A look at the shareholders of NewLink Genetics Corporation (NASDAQ:NLNK) can tell us which group is most powerful. Large companies usually have institutions as shareholders, and we usually see insiders owning shares in smaller companies. We also tend to see lower insider ownership in companies that were previously publicly owned.
NewLink Genetics is not a large company by global standards. It has a market capitalization of US$72m, which means it wouldn’t have the attention of many institutional investors. Our analysis of the ownership of the company, below, shows that institutions own shares in the company. Let’s delve deeper into each type of owner, to discover more about NLNK.
What Does The Institutional Ownership Tell Us About NewLink Genetics?
Institutional investors commonly compare their own returns to the returns of a commonly followed index. So they generally do consider buying larger companies that are included in the relevant benchmark index.
We can see that NewLink Genetics does have institutional investors; and they hold 29% of the stock. This suggests some credibility amongst professional investors. But we can’t rely on that fact alone, since institutions make bad investments sometimes, just like everyone does. When multiple institutions own a stock, there’s always a risk that they are in a ‘crowded trade’. When such a trade goes wrong, multiple parties may compete to sell stock fast. This risk is higher in a company without a history of growth. You can see NewLink Genetics’s historic earnings and revenue, below, but keep in mind there’s always more to the story.
It looks like hedge funds own 5.5% of NewLink Genetics shares. That catches my attention because hedge funds sometimes try to influence management, or bring about changes that will create near term value for shareholders. There are plenty of analysts covering the stock, so it might be worth seeing what they are forecasting, too.
Insider Ownership Of NewLink Genetics
The definition of company insiders can be subjective, and does vary between jurisdictions. Our data reflects individual insiders, capturing board members at the very least. Management ultimately answers to the board. However, it is not uncommon for managers to be executive board members, especially if they are a founder or the CEO.
I generally consider insider ownership to be a good thing. However, on some occasions it makes it more difficult for other shareholders to hold the board accountable for decisions.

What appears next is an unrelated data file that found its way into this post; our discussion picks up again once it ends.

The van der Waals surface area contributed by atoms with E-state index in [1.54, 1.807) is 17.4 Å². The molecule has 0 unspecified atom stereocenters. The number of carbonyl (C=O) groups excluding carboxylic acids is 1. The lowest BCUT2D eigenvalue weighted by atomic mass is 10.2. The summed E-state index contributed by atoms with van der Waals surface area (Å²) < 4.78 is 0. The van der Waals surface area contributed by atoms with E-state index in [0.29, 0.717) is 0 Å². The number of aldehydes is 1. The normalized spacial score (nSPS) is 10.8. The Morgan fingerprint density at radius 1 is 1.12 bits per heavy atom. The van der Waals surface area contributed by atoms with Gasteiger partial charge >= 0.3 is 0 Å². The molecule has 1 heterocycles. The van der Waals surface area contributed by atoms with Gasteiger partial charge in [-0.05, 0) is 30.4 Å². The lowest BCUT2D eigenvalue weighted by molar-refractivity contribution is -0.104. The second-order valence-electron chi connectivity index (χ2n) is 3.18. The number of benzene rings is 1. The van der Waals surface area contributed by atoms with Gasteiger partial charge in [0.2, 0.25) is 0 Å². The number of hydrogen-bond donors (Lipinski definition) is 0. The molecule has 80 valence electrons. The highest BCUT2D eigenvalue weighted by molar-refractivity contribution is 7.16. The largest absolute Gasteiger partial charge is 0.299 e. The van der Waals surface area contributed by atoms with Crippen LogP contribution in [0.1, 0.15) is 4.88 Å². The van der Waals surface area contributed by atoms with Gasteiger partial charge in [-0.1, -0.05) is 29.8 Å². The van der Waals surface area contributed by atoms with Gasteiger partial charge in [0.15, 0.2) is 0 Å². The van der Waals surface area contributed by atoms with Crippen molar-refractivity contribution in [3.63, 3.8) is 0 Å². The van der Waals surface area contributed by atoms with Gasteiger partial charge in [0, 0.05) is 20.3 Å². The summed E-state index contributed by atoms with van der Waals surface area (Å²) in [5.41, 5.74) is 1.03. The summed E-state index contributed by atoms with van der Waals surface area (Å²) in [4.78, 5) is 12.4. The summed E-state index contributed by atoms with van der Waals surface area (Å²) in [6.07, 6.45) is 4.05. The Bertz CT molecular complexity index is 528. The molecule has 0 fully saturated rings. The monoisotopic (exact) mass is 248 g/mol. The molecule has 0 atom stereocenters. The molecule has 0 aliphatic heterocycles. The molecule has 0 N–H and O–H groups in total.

We can see that insiders own shares in NewLink Genetics Corporation. As individuals, the insiders collectively own US$1.1m worth of the US$72m company. This shows at least some alignment, but I usually like to see larger insider holdings. You can click here to see if those insiders have been buying or selling.
General Public Ownership
The general public holds a 43% stake in NLNK. While this size of ownership may not be enough to sway a policy decision in their favour, they can still make a collective impact on company policies.
Private Company Ownership
Our data indicates that Private Companies hold 21%, of the company’s shares. It might be worth looking deeper into this. If related parties, such as insiders, have an interest in one of these private companies, that should be disclosed in the annual report. Private companies may also have a strategic interest in the company.
While it is well worth considering the different groups that own a company, there are other factors that are even more important.
Many find it useful to take an in depth look at how a company has performed in the past. You can access this detailed graph of past earnings, revenue and cash flow .
But ultimately it is the future, not the past, that will determine how well the owners of this business will do. Therefore we think it advisable to take a look at this free report showing whether analysts are predicting a brighter future.
NB: Figures in this article are calculated using data from the last twelve months, which refer to the 12-month period ending on the last date of the month the financial statement is dated. This may not be consistent with full year annual report figures.
We aim to bring you long-term focused research analysis driven by fundamental data. Note that our analysis may not factor in the latest price-sensitive company announcements or qualitative material.
If you spot an error that warrants correction, please contact the editor at firstname.lastname@example.org. This article by Simply Wall St is general in nature. It does not constitute a recommendation to buy or sell any stock, and does not take account of your objectives, or your financial situation. Simply Wall St has no position in the stocks mentioned. Thank you for reading.